Maryam Pasha 26:11
beautiful. Yeah. I think that will resonate with people too, because I think that care is so human, and it’s something that I would say, 98% of us probably do in our lives towards another person, even if it’s, you know, it doesn’t have to be like a kid like it your your, like your maybe it’s your parents, maybe it’s your best friend’s maybe it’s like, yeah, there’s so many relationships, where carers is there how, especially given your role in local government with, you know, with the other words you do, what’s your either plan or hope around how this research might live in the world? Right. So

Pip Wheaton 26:47
our hope is that we can, in the coming months, write it up into some sort of like, really action oriented, very practical playbook toolkit for something usable, but something usable. And so to do that, like we want to sort of make sure that there’s really rich examples. And hopefully, like some, some useful questions to help people, prompt them to think about the context that they’re operating in, like really think, who are the individuals? What makes them tick? What do they care about? How can I make this really personal for them? And, and help them think through what might be needed.

Maryam Pasha 27:26
I’m very excited for your toolkit, because I feel like I will use it. And we will use that Alex London, I want to also understand something because we actually when we met here at the forum, we were talking to each other about the work we do around storytelling and narratives and, and that, and I’m curious to know how this research is going to tie into some of the work you’re going to be doing around narratives.

Pip Wheaton 27:47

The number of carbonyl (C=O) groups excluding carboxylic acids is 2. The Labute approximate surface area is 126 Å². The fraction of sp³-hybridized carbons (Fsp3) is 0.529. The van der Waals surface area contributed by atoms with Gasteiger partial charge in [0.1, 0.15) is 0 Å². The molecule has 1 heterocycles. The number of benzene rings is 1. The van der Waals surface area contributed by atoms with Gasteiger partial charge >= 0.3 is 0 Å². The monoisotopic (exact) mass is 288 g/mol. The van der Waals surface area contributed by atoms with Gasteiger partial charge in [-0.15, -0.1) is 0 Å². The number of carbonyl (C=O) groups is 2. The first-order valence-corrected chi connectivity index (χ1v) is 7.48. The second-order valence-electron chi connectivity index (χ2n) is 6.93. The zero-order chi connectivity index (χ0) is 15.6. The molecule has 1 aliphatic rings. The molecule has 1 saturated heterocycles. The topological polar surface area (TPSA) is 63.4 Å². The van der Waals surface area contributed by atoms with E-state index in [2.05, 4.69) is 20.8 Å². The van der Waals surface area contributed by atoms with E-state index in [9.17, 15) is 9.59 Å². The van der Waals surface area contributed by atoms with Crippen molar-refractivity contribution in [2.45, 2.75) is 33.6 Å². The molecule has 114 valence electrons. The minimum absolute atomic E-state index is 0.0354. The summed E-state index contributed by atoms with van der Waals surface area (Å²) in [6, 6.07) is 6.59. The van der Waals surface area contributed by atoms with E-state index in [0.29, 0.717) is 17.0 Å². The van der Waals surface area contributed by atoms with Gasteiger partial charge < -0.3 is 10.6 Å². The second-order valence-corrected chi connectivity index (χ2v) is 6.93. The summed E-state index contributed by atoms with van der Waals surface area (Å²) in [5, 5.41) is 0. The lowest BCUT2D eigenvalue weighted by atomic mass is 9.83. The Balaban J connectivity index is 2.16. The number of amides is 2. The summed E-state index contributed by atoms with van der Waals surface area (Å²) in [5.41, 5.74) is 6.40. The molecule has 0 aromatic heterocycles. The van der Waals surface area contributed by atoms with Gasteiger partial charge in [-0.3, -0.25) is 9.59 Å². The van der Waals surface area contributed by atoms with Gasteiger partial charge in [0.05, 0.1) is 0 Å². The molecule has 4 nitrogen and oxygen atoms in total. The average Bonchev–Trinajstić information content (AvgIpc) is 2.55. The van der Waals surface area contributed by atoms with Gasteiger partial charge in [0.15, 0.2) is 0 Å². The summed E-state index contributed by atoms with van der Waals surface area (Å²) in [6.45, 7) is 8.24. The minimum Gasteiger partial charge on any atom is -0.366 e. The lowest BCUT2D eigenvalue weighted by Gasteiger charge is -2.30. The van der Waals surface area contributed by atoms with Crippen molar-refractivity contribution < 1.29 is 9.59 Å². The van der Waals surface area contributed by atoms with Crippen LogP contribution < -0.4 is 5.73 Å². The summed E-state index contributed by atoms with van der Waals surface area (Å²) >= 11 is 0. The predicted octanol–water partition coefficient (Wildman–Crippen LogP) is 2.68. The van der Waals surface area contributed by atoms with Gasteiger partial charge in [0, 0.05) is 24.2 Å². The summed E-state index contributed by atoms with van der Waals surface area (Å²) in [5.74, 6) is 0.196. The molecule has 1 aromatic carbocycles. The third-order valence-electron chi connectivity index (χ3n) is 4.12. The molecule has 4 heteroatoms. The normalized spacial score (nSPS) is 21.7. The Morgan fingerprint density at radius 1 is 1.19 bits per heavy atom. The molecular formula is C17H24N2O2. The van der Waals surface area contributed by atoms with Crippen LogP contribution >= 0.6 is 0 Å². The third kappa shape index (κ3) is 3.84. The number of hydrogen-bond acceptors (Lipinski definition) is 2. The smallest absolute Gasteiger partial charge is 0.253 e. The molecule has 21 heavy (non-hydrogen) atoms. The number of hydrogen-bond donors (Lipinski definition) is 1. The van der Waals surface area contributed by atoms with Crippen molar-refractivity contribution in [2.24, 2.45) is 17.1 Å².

Yeah, absolutely. So one of the things that’s like Central to this research is like the concept of agency, or how a person believes that they can impact the world. And our beliefs are shaped by so many different things. And as we dug into that more, we started to engage with the concept of narratives. And when we use the word narratives, like because I think there’s lots of different ways to interpret what we mean by that. It’s like one of the collective stories that we tell as a society that help us make sense of the world, and therefore shape how we move through it. Yes. And to be clear, like, narratives are fluid, they ebb and flow. We can have like internally inconsistent narratives that we believe at any one time, like, it’s really fascinating. But one of the pieces of research that I that I came across, showed that specifically for climate action, yep. people’s belief about whether or not change was possible, was the biggest determinant of whether or not they acted. And so at the moment, we are in this, this point in time where the dominant narrative is around doom and gloom. And yeah, it’s, it’s, it’s really important that we’ve gotten to the place that people are starting to wake up and go, Oh, my goodness, climate change is real. It’s not a future generation thing. It’s happening now. It’s happening and fires in Australia and California and Siberia is happening in flooding in New Zealand this year with heat domes and changes to really hardens the idea of clearly identifiable things, things that people got or that yes, that thing that’s climate change. That’s great. We needed that moment of awakening collectively. However, if we stay in that place of doom and gloom, we stay overwhelmed. And we don’t believe that change is possible. And if we don’t believe that change is possible, that belief becomes us. The self fulfilling basically. And so the thing that we’re really curious about is like, if, if that’s the the narrative of doom and gloom, and that’s going to stop action, then what are the narratives of climate agency that help people realise their power?